There may yet be a day when the ubiquitous treadmill is replaced by the Wii at the gym, and the first step could very well be on the Wii Fit. The machine, as you'll recall, senses the movement of your entire body using a device that resembles a scale. And, like a scale, it can insult you by breaking if you weigh too much.
The Compex Sport is one of the scariest, but also most oddly compelling, devices I've ever tried.
The device sends electrical shocks, via electrodes attached to your body, to nerves. Your nerves then stimulate specific muscle groups. As a result, when you work out with the Compex, nearly 100 percent of the muscle fibers get into the act. Ordinarily, you might only use 50 percent, said Heiko Van Vliet, a European marketing manager for Compex and a coach/trainer who works with the CSC bicycling team and the Norwegian national skating team.
Thus, by using it, you can bring … Read more
My New Year's resolutions for 2007 were largely a flop, although I did frame and hang some vintage 1930s cruise ship menus as promised.
But if you're dead set on changing your life in 2008, many Web sites can assist with tallying and tracking resolutions. Some will continue to ping you with reminders, or even enlist other folks to pester you over the next 12 months. Facebook users can pick from various third-party widgets for setting and sharing goals, but other sites offer more customization.
Following unusual workstations has become something of a hobby for Crave (we don't get out much), but usually they involve conditions that are designed for maximum comfort. So one can appreciate our alarm upon viewing the "Walkstation" for its obvious threat to our stated pursuit of laziness, even while working.
This tortuous apparatus is essentially a standing-height desk attached to a treadmill, combining work with exercise for the ultimate in multi-tasking. Made by office furniture company Steelcase, the Walkstation is scheduled to make its formal debut next month for a reported price of $6,500. (That would … Read more
As childhood obesity persists as a mainstay in headlines, more companies are looking for ways to make exercise fun--or at least seem like fun--and e-bikes are apparently leading the trend. Fisher-Price debuted its "Smart Cycle" earlier this year, for example, but it has some competition from across the pond in U.K.-based Gymkids and its "Cyberbike."
Both have brightly colored toy-like designs and can hook up to a TV … Read more
Someone over at Nike's product design team must be a fan of the crazy watch site Tokyoflash, because the new "Nike Amp+ Sport Remote Control" looks as if it could have come directly from the Japanese retailer's catalog. At least Nike's product goes beyond just the usual indecipherable flashing LED lights, providing "instant voice feedback of a runner's time, distance, calories, and pace" when used with Nike+ Ready shoes and the Nike+ iPod Sport Kit, according to Electronista.
It controls the music, of course, and has a dedicated button that plays the &… Read more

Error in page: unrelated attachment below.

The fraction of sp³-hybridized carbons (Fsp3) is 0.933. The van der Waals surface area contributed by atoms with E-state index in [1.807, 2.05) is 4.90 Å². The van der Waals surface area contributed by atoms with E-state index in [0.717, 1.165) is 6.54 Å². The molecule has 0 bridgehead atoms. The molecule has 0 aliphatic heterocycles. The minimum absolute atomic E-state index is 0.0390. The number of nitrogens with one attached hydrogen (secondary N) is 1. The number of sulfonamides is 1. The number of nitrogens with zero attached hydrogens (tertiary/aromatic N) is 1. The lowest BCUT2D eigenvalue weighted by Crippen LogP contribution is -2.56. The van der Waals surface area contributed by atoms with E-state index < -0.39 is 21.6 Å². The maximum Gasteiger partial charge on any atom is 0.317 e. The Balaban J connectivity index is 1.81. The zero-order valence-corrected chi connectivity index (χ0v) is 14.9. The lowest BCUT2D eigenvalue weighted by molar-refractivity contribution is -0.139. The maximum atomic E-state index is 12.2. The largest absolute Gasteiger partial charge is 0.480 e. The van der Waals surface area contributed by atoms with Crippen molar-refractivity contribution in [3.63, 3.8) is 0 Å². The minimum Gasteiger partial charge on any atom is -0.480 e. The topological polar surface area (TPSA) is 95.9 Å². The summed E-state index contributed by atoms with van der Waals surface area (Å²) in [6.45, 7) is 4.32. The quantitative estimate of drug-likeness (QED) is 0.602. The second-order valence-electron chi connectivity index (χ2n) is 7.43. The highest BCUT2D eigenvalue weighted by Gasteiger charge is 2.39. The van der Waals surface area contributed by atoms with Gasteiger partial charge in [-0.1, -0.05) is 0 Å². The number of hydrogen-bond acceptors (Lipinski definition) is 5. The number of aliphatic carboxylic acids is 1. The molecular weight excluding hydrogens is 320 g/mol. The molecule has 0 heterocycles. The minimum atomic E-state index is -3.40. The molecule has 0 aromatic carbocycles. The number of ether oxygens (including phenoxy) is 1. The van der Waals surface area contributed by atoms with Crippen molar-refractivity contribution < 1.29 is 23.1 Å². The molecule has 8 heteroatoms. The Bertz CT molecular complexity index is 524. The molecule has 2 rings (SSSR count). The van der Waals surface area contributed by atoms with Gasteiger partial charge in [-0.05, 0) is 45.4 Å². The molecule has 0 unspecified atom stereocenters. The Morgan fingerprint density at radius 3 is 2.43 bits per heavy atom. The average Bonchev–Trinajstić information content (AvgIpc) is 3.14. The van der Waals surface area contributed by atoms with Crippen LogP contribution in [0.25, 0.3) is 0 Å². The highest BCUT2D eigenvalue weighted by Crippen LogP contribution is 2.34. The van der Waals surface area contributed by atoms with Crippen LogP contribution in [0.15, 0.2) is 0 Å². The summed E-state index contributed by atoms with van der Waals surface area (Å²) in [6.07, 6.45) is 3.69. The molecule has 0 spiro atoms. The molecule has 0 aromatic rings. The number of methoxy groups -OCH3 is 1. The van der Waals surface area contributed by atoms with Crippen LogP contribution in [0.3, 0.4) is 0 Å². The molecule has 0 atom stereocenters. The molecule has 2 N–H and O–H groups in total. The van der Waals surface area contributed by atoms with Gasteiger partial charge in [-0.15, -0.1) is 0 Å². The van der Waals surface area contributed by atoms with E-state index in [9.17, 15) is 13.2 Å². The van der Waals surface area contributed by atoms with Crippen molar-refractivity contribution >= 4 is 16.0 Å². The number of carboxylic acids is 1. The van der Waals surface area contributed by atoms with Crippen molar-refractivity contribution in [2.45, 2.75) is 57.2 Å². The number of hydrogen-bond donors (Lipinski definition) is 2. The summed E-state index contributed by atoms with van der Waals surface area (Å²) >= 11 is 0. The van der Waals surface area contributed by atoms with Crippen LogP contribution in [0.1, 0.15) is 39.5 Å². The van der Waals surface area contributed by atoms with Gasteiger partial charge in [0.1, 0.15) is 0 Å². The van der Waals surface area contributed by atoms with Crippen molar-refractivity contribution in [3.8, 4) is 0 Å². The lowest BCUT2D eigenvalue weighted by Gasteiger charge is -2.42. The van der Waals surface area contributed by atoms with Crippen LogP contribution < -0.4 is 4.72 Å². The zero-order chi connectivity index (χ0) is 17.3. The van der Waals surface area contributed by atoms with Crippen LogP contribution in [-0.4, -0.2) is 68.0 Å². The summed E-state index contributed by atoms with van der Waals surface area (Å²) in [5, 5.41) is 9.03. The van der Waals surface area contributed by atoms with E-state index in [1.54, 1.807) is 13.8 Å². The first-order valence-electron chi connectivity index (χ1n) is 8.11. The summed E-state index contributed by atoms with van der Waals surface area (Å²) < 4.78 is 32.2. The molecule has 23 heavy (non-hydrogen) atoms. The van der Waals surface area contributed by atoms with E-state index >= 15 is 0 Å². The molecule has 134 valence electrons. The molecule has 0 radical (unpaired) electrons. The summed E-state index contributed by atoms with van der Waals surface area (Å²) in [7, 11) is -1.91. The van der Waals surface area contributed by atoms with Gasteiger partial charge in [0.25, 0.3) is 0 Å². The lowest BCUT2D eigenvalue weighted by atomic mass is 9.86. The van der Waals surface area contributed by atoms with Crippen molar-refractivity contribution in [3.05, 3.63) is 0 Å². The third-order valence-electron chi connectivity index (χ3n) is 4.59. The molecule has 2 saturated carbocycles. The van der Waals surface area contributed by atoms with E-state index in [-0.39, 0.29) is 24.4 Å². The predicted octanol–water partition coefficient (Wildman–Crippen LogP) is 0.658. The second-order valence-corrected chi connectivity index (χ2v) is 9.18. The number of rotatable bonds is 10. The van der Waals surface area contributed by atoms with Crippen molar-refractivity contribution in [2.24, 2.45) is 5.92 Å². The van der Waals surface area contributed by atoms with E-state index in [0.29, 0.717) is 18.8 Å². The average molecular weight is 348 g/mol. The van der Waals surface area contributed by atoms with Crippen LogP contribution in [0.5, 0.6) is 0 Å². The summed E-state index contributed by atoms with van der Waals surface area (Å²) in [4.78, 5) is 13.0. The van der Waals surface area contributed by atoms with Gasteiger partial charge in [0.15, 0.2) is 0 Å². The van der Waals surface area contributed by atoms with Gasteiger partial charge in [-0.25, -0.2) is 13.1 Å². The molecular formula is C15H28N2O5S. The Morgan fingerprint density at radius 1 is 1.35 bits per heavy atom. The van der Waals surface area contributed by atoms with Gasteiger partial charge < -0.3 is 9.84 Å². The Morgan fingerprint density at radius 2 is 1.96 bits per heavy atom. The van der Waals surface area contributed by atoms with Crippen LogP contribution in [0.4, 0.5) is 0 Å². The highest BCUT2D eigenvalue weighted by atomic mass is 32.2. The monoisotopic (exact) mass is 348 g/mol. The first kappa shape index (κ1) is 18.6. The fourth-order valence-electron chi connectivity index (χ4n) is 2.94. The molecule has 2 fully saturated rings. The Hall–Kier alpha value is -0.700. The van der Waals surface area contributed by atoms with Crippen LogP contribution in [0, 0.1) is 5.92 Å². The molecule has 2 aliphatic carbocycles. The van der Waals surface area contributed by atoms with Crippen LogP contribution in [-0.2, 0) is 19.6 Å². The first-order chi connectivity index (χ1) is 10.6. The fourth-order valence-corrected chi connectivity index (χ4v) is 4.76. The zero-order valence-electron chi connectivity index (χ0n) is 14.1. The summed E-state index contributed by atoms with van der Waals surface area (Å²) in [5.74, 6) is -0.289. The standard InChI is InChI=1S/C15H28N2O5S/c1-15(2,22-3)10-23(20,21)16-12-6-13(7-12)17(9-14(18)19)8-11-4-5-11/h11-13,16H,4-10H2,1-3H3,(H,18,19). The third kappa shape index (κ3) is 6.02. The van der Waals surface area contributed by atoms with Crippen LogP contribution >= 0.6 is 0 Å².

Maybe we've seen too many bad sci-fi movies, but the thought of a gadget that talks to us is a little unnerving--especially if it involves our physical well-being. We suppose that the intentions are good, given that it's about exercise and all, but the last thing we need is some mechanical voice assessing our performance. Even if it is a "pleasant female" one, as GadgetGrid says.
Our personal opinions about exercise notwithstanding, we grudgingly acknowledge that the convergence of consumer electronics and fitness equipment does make some sense. What better way is there, for instance, to get slovenly creatures like us onto cardio machines than games and iPods?
Yet we can't help but question the wisdom behind the "Elite Cross Trainer" from Star Trac. The main technological feature of this elliptical machine seems to be the ability to send personal fitness stats wirelessly and on the fly to a Palm device, according to Luxist. There's nothing wrong with keeping track of your … Read more
Appearances notwithstanding, we take our health seriously here at Crave and try to highlight as many fitness-related technologies as possible, ranging from the Wii Fit to robotic drill sergeants. We've even passed along some weird exercise machines for the more adventurous out there.
But this was the first time we'd ever heard of anything like the "Hawaii Chair." Although it's tempting--the name alone is stress-reducing--we're not quite sold on its aerobic effectiveness: All you're supposed to do is sit down and let the $350 chair swivel your hips in a circular, hula-style motion--like … Read more
Will the Nintendo Wii become a coaching aid for athletes? Nascar and other race car drivers use video game like simulators to study race tracks and sharpen their skills without the risk of injury from a nasty crash. There are already fitness trainers figuring out how to use the Wii as a workout tool for their clients, and coaches in other sports are starting to see the benefits of using this interactive game system as a way for athletes to sharpen their skills.
Could this be the start of a new kind of fitness revolution. I think … Read more